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  1. Il Possente Mati Mamo - Putter Amano lo Stile Italiano (The Mighty Mati Mamo – Putter Love Italian Style) Dean Martin. Frank Sinatra, Vincent LaGuardia Gambini. Sophia Loren. The list of Italy's gifts to North America is deep, wide and long. Italian-American pride is strong among my people, to the point where we feel amore for anything from the homeland. Like Gnocchi. Or Braciole. Or Mati Putters. What, and Who, Is Mati Putters? Mati makes hand-crafted, milled-faced putters in a small machine shop in Bernareggio, Italy, a small village near Milan in Northern Italy, not far from the Swiss border. Owner Seliano Brambilla, 44, is Mati Putters. He's the head designer, machinist, master putter assembler, and CEO. He's also the only employee. Metal work is the family business. Seliano was taught machining by his father, and still does much of his machining by hand, with some CNC milling. “I started Mati because of my passion for golf and for quality,” said Seliano. “I design, and then I make. It takes 3 hours, more or less, to make a putter.” That, friends, is the entire journey from a hunk of 303 stainless steel to a fully milled, balanced, decorated and assembled golf club. Seliano started Mati in 2013, naming it after his daughter, Matilde. A new model is named GAB, after his son Gabriele. It Italy, it's all about passione e famiglia. Seliano sent me a Mamo model to try out. “It has a very special story,” he said. “It's made in collaboration with Mamo no-profit association, to take care of sick children around the world.” Mamo is Massimo Cocchi, or “Mamo” to his friends. Mamo died of cancer last year, and his friends (he had many) started Team Mamo Onlus in his honor to benefit children's health charities worldwide (teammamoonlus.org - you'll need it translated). Seliano donates 40 Euros from the sale of each Mamo putter to the cause. Andiamo al Putter Mamo: The Mamo is a milled-face blade with a slight toe hang, suitable for the slight-arc golfer. Here are the specs: Material: 303 Stainless Steel Loft: 4* Lie: 72* Dexterity: Right or Left Length: 33 to 35” standard (mine was cut to 32”) Shaft: True Temper with double-bend Grip: Lamkin Gen3 Pistol, midsize Price: 350 Euros (≈ $435.00) 303 Stainless Steel is easy to mill and makes an exceptionally soft feeling putter. On the company website, Seliano says a Mati putter is not “manufactured,” it is “obtained.” I kinda like that. Take a hunk of stainless steel and mill away anything that doesn't look like a putter. Let's run this bambino through its paces and see if it performs. Lo Aspetto: The Mamo's satiny stainless finish is understated, and one of the first things you notice is the fairly wide sole. The tri-level back of the putter has just the slightest hint of a stripped down Bobby Grace look. The milled face is traditional, with “Mamo” engraved on the backside. “SS303” is etched into the toe-end of the backside, “Fe” into the heal end (a tribute to Italian photographer Federica Cerami). The Mati logo is engraved on the sole, along with three lines paint-filled green, white and red, i colori della bandiera italiana (colors of the Italian flag). Seliano added a nice little surprise on the sole, engraving “Giovanni,” as my broken English-speaking Nona used to call me. The Mamo is solid looking and confidence boosting at address, but I wouldn't call it “stunning.” Its look is one of handsome grace; more Tea Leoni than Sophia Loren. Not that that's a bad thing. Il Tatto: When it comes to feel, however, the Mamo is all Sophia Loren. Bellisimo! A benchmark of 303 stainless is soft feel, and Mamo is downy soft. At impact the ball makes a muted little “click,” and you absolutely know when you've hit the sweet spot. Practice strokes with the Mamo feel very stable. The 360-gram head feels strong and balanced, even with the shaft cut down to 32”. Perimeter weighting makes it very easy to make a smooth, stable stroke. It's almost impossible to twist the head at impact. Allineamento: A simple red line on the back of the flange is subtle, but effective, and the milling on the putter's backside helps you frame the ball easily. All Mati putters have that same line, so if you want more alignment help than that Mati may not be the putter for you. Prestazione: Ultimately, none of the above matters if the Mamo doesn't perform, Italian-made or not. I tested Mamo on the practice green at the Minnesota Golf Academy: 50 putts from 5, 10 and 15 feet each, a total of 150 putts, spread out over 4 days. These were basic, straight putts – with just a touch of break, taken from similar spots on the green. Green reading was taken out of the equation, so the only thing considered was the ability to hit a putt on the line you choose, with the right speed so it goes in the hole. Here are the results: 5 feet: 42 of 50 – 84% 10 feet: 41 of 50 – 82% 15 feet: 24 of 50 – 48% From 5 and 10 feet Mamo was mortale (deadly) – the ball simply wanted to go straight! The heavy blade felt stable and steady, making it easy put a smooth, accelerating stroke on the ball. Davide Contro Golia: How does Mamo stack up against a giant? I tried a head-to-head shootout with a Nike Mod 00 Mallet. The Nike is an excellent putter, and from 5 to 10 feet it was close to equally effective. From 15 feet, however, the Mamo started to stand out, not so much from the putts sunk, but from the misses. Misses with the Mamo were either slightly left or just short – nothing more than 6 to 8 inches from the cup. On the longer putts the Mamo's putter head still wanted to stay square. It was almost impossible to twist, and distance control was spot on. The misses with the Nike were more erratic, further left or right, and distance was less consistent. Analisi Finale: In the final analysis, a good putter is like a good tool. It should feel like an extension of the person using it. What Seliano Brambilla has produced is not just homage to a friend, but a putter than “fits” as well as anything I've ever putted with. It's soft, smooth and stable. And it finds the hole. At 350 Euros (roughly $435.00) the Mamo is not inexpensive. But what you're getting is a unique, custom-crafted piece of workmanship, made with what we Italians call “passione.” The motto “Memento Audere Semper” is embroidered into the leather headcover in green, white and red for all Mati's. It means, “Remember to Always Dare.” To Seliano, it's his personal, as well as company, motto. “For golf, for life, for family, for all my life,” says Seliano. “I wish for people to understand life isn't about having a famous name. I prefer to make only quality putters full milled, not like the ones made in China. Quality is much more important.” Hmmm…Bettinardi, Buzelli, Brambilla. There's something about Italians and putters… Mighty Mamo MyGolfSpy Forum Contest!! We have a Mati Mamo putter to give away to one lucky forum member! Click here and follow the instructions to enter.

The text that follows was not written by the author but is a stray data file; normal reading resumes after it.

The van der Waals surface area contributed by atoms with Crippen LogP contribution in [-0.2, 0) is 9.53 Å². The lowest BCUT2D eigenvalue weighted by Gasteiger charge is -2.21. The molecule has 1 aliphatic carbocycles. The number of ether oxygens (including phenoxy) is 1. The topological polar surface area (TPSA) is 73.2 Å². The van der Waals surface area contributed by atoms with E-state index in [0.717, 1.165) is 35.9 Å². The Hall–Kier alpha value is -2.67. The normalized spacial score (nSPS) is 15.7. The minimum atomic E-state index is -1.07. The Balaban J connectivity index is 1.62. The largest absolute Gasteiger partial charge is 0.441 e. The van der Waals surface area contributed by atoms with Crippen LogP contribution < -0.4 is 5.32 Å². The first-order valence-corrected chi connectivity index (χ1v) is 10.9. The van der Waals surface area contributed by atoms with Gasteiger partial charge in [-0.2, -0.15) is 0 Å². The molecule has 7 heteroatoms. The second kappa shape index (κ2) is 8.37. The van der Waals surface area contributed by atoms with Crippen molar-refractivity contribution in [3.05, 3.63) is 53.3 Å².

2. Win This Putter!!!! You've read the review (click here if you haven't), so now let's get down to the serious business of giving one away. We have one drop dead sexy Mamo putter, the hand-crafted handiwork of Mati Putters owner Seliano Brambilla, and we want one of YOU to own it. All you need to do is comment below on what you feel Italy's numero uno contribution to North American culture is! Sinatra? Lollobrigida? Pizza? Creativity and humor count, so let's hear what you think... Buona fortuna, amici!!